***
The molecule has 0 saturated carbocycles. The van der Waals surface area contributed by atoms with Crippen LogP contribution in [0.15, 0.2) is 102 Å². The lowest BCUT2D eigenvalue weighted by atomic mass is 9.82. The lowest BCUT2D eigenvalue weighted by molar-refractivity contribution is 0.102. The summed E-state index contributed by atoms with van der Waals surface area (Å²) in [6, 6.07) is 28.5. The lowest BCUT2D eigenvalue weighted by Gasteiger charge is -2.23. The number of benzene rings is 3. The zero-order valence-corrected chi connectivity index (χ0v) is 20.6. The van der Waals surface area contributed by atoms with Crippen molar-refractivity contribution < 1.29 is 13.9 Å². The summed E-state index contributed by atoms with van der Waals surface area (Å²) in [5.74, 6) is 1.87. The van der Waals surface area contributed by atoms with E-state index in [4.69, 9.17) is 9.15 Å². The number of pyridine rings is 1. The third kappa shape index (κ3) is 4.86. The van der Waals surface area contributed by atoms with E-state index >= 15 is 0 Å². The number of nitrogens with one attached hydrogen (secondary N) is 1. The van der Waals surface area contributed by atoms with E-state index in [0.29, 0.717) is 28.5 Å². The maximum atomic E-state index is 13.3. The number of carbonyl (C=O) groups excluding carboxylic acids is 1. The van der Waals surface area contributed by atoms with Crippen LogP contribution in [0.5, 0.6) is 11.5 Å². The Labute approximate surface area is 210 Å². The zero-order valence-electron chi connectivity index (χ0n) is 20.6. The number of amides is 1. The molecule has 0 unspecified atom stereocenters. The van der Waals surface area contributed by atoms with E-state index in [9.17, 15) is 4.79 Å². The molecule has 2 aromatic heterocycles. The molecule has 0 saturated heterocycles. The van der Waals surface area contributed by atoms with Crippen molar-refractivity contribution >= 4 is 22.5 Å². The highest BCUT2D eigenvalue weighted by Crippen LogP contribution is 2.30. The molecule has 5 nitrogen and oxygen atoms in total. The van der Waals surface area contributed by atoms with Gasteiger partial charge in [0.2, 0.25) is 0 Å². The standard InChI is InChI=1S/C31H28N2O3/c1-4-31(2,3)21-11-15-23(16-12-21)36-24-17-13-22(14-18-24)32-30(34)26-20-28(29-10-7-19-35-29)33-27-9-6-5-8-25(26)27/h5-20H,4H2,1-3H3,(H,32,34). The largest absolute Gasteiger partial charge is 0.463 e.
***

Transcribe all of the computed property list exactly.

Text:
The molecule has 0 saturated carbocycles. The van der Waals surface area contributed by atoms with Crippen LogP contribution in [0.15, 0.2) is 102 Å². The lowest BCUT2D eigenvalue weighted by atomic mass is 9.82. The lowest BCUT2D eigenvalue weighted by molar-refractivity contribution is 0.102. The summed E-state index contributed by atoms with van der Waals surface area (Å²) in [6, 6.07) is 28.5. The lowest BCUT2D eigenvalue weighted by Gasteiger charge is -2.23. The number of benzene rings is 3. The zero-order valence-corrected chi connectivity index (χ0v) is 20.6. The van der Waals surface area contributed by atoms with Crippen molar-refractivity contribution < 1.29 is 13.9 Å². The summed E-state index contributed by atoms with van der Waals surface area (Å²) in [5.74, 6) is 1.87. The van der Waals surface area contributed by atoms with E-state index in [4.69, 9.17) is 9.15 Å². The number of pyridine rings is 1. The third kappa shape index (κ3) is 4.86. The van der Waals surface area contributed by atoms with E-state index >= 15 is 0 Å². The number of nitrogens with one attached hydrogen (secondary N) is 1. The van der Waals surface area contributed by atoms with E-state index in [0.29, 0.717) is 28.5 Å². The maximum atomic E-state index is 13.3. The number of carbonyl (C=O) groups excluding carboxylic acids is 1. The van der Waals surface area contributed by atoms with Crippen LogP contribution in [0.5, 0.6) is 11.5 Å². The Labute approximate surface area is 210 Å². The zero-order valence-electron chi connectivity index (χ0n) is 20.6. The number of amides is 1. The molecule has 0 unspecified atom stereocenters. The van der Waals surface area contributed by atoms with E-state index in [9.17, 15) is 4.79 Å². The molecule has 2 aromatic heterocycles. The molecule has 0 saturated heterocycles. The van der Waals surface area contributed by atoms with Crippen molar-refractivity contribution >= 4 is 22.5 Å². The highest BCUT2D eigenvalue weighted by Crippen LogP contribution is 2.30. The molecule has 5 nitrogen and oxygen atoms in total. The van der Waals surface area contributed by atoms with Gasteiger partial charge in [0.2, 0.25) is 0 Å². The standard InChI is InChI=1S/C31H28N2O3/c1-4-31(2,3)21-11-15-23(16-12-21)36-24-17-13-22(14-18-24)32-30(34)26-20-28(29-10-7-19-35-29)33-27-9-6-5-8-25(26)27/h5-20H,4H2,1-3H3,(H,32,34). The largest absolute Gasteiger partial charge is 0.463 e.